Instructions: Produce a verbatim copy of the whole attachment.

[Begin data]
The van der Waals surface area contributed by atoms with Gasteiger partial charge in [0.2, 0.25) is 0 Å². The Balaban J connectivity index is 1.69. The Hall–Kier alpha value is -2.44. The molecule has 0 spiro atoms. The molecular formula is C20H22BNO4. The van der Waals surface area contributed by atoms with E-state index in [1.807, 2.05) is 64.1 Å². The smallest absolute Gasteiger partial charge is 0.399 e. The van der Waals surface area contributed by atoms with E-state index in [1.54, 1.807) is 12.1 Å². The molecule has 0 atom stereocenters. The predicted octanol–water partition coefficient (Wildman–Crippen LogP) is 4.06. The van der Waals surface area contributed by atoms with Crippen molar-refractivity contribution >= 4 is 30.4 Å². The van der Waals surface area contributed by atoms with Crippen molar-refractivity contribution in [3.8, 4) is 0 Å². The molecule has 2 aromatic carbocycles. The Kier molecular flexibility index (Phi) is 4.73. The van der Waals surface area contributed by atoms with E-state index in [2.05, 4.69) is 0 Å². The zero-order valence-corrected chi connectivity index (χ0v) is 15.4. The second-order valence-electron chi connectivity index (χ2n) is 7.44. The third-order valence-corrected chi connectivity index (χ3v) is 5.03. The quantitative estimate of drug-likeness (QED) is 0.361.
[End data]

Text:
The van der Waals surface area contributed by atoms with Gasteiger partial charge in [0.2, 0.25) is 0 Å². The Balaban J connectivity index is 1.69. The Hall–Kier alpha value is -2.44. The molecule has 0 spiro atoms. The molecular formula is C20H22BNO4. The van der Waals surface area contributed by atoms with E-state index in [1.807, 2.05) is 64.1 Å². The smallest absolute Gasteiger partial charge is 0.399 e. The van der Waals surface area contributed by atoms with E-state index in [1.54, 1.807) is 12.1 Å². The molecule has 0 atom stereocenters. The predicted octanol–water partition coefficient (Wildman–Crippen LogP) is 4.06. The van der Waals surface area contributed by atoms with Crippen molar-refractivity contribution >= 4 is 30.4 Å². The van der Waals surface area contributed by atoms with Crippen molar-refractivity contribution in [3.8, 4) is 0 Å². The molecule has 2 aromatic carbocycles. The Kier molecular flexibility index (Phi) is 4.73. The van der Waals surface area contributed by atoms with E-state index in [2.05, 4.69) is 0 Å². The zero-order valence-corrected chi connectivity index (χ0v) is 15.4. The second-order valence-electron chi connectivity index (χ2n) is 7.44. The third-order valence-corrected chi connectivity index (χ3v) is 5.03. The quantitative estimate of drug-likeness (QED) is 0.361.